will be presented elsewhere (Y. S., H. S., B. L., and E. M. D. R., unpublished data). In situ hybridization identified only one group, consisting of three clones (which eventually proved not to be full length), that was exclusively expressed in cells with Spemann’s organizer activity. The gene encoding these cDNAs, chordin
, was found to be activated by gsc
and was chosen for further study.
chordin Is Expressed in Head, Trunk, and Tail Organizer Regions
shows the spatial and temporal pattern of expression of Xenopus chordin
. By in situ hybridization, chordin
transcripts are first detected 1 hr before gastrulation (stage 9.5; Nieuwkoop and Faber, 1967
) in nuclei scattered in the dorsal marginal zone (). When the dorsal lip is first detected at stage 10.25, the chordin
transcript is found exclusively on the forming lip (), and cytoplasmic staining can also be observed. Once the dorsal lip is fully formed (stage 10.75), chordin
expression is intense both in superficial and involuted cells (). By the midgastrula stage, when a circular blastopore is formed (stage 11), most cells expressing chordin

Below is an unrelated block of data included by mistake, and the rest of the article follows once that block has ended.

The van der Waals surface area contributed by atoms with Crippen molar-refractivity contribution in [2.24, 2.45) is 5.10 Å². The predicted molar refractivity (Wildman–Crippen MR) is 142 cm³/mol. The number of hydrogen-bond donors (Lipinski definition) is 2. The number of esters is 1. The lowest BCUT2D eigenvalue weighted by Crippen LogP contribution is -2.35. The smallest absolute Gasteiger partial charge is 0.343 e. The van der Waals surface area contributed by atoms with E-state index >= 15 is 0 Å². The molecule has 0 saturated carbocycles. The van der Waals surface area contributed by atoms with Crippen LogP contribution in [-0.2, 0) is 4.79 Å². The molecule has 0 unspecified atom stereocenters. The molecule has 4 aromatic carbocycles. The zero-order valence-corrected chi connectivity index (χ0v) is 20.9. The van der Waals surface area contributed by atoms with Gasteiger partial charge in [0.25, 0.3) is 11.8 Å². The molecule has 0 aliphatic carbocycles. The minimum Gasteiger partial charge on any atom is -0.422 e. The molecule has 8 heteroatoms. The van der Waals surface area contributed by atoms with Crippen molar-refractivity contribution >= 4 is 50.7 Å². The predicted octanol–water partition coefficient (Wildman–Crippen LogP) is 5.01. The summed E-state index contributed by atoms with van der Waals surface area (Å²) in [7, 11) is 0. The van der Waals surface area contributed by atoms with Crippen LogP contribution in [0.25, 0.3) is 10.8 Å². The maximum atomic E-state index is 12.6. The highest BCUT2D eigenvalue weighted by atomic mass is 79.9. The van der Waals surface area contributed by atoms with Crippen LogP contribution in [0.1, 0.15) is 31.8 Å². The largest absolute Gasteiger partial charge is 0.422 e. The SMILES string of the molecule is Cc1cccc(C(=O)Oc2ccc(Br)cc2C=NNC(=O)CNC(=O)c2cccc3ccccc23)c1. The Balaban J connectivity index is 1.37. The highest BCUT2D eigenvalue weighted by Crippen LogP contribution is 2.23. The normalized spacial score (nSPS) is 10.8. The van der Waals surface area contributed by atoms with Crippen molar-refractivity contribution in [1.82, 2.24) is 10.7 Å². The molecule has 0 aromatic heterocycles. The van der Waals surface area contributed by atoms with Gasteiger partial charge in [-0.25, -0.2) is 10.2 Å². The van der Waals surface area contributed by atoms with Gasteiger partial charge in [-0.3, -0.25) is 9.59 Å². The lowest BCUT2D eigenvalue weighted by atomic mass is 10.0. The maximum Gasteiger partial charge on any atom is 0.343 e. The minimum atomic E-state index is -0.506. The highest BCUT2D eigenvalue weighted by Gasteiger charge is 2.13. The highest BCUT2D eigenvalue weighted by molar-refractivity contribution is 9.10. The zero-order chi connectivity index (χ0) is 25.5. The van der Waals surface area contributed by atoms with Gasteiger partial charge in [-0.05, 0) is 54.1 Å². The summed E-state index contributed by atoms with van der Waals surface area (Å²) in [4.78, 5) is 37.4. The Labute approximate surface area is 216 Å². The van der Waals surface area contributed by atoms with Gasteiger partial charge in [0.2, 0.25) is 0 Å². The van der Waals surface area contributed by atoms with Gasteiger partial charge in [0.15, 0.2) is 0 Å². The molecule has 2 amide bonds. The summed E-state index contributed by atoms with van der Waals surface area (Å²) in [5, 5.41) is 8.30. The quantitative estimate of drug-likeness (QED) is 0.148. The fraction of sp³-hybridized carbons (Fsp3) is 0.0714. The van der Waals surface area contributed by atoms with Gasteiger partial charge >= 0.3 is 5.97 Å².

have involuted (explaining the more diffuse appearance of the chordin
signal), except for cells in the dorsal half of the edge of the lip itself ().
chordin Is Expressed in Regions with Head, Trunk, and Tail Organizer Activity
At early neurula (stage 13), strong chordin
expression is detected in the prechordal plate (head mesoderm) and the notochord (). At the early tailbud stage (stage 26), chordin
is transiently expressed in the forebrain, fading from the prechordal plate and anterior notochord but remaining in the posterior notochord and tailbud hinge (). Later on (stage 33, corresponding to 42 hr of development), the chordin
signal is detected exclusively in the tailbud (). Closer examination reveals that the expression is localized in a specific region in the tailbud, the chordoneural hinge(). This is of interest because transplantation experiments have shown that the chordoneural hinge retains organizer activity at this stage (Gont et al., 1993
). Expression continues in the tip of the tail in swimming tadpoles (stage 42, 72 hr after fertilization; ). In embryos dorsalized by LiCl treatment, chordin